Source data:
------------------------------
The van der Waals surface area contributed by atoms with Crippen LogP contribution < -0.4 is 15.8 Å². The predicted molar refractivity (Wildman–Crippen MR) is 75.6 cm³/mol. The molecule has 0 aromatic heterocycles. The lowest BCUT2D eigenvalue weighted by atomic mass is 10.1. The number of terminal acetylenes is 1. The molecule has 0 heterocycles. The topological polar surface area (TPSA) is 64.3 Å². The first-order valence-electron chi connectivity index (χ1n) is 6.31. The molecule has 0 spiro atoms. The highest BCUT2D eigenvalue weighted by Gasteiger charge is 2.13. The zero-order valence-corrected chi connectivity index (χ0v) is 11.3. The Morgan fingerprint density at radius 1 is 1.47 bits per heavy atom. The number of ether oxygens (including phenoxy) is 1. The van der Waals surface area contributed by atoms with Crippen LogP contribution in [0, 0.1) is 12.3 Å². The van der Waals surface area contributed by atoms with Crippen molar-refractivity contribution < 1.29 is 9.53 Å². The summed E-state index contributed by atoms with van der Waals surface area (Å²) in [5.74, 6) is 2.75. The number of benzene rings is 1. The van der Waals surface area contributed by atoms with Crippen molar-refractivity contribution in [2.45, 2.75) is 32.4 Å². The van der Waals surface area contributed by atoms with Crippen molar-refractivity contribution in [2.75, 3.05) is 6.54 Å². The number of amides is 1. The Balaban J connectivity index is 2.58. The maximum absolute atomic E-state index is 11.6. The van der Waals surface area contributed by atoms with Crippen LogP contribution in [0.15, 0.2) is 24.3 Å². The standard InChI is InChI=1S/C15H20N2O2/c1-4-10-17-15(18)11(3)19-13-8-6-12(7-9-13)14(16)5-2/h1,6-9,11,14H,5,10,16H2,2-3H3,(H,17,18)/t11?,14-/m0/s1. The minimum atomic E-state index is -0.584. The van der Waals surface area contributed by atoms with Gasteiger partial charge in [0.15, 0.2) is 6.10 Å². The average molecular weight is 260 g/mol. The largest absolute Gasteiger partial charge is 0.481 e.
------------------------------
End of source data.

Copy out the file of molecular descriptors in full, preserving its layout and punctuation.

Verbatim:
The van der Waals surface area contributed by atoms with Crippen LogP contribution < -0.4 is 15.8 Å². The predicted molar refractivity (Wildman–Crippen MR) is 75.6 cm³/mol. The molecule has 0 aromatic heterocycles. The lowest BCUT2D eigenvalue weighted by atomic mass is 10.1. The number of terminal acetylenes is 1. The molecule has 0 heterocycles. The topological polar surface area (TPSA) is 64.3 Å². The first-order valence-electron chi connectivity index (χ1n) is 6.31. The molecule has 0 spiro atoms. The highest BCUT2D eigenvalue weighted by Gasteiger charge is 2.13. The zero-order valence-corrected chi connectivity index (χ0v) is 11.3. The Morgan fingerprint density at radius 1 is 1.47 bits per heavy atom. The number of ether oxygens (including phenoxy) is 1. The van der Waals surface area contributed by atoms with Crippen LogP contribution in [0, 0.1) is 12.3 Å². The van der Waals surface area contributed by atoms with Crippen molar-refractivity contribution < 1.29 is 9.53 Å². The summed E-state index contributed by atoms with van der Waals surface area (Å²) in [5.74, 6) is 2.75. The number of benzene rings is 1. The van der Waals surface area contributed by atoms with Crippen molar-refractivity contribution in [2.45, 2.75) is 32.4 Å². The van der Waals surface area contributed by atoms with Crippen molar-refractivity contribution in [2.75, 3.05) is 6.54 Å². The number of amides is 1. The Balaban J connectivity index is 2.58. The maximum absolute atomic E-state index is 11.6. The van der Waals surface area contributed by atoms with Crippen LogP contribution in [0.15, 0.2) is 24.3 Å². The standard InChI is InChI=1S/C15H20N2O2/c1-4-10-17-15(18)11(3)19-13-8-6-12(7-9-13)14(16)5-2/h1,6-9,11,14H,5,10,16H2,2-3H3,(H,17,18)/t11?,14-/m0/s1. The minimum atomic E-state index is -0.584. The van der Waals surface area contributed by atoms with Gasteiger partial charge in [0.15, 0.2) is 6.10 Å². The average molecular weight is 260 g/mol. The largest absolute Gasteiger partial charge is 0.481 e.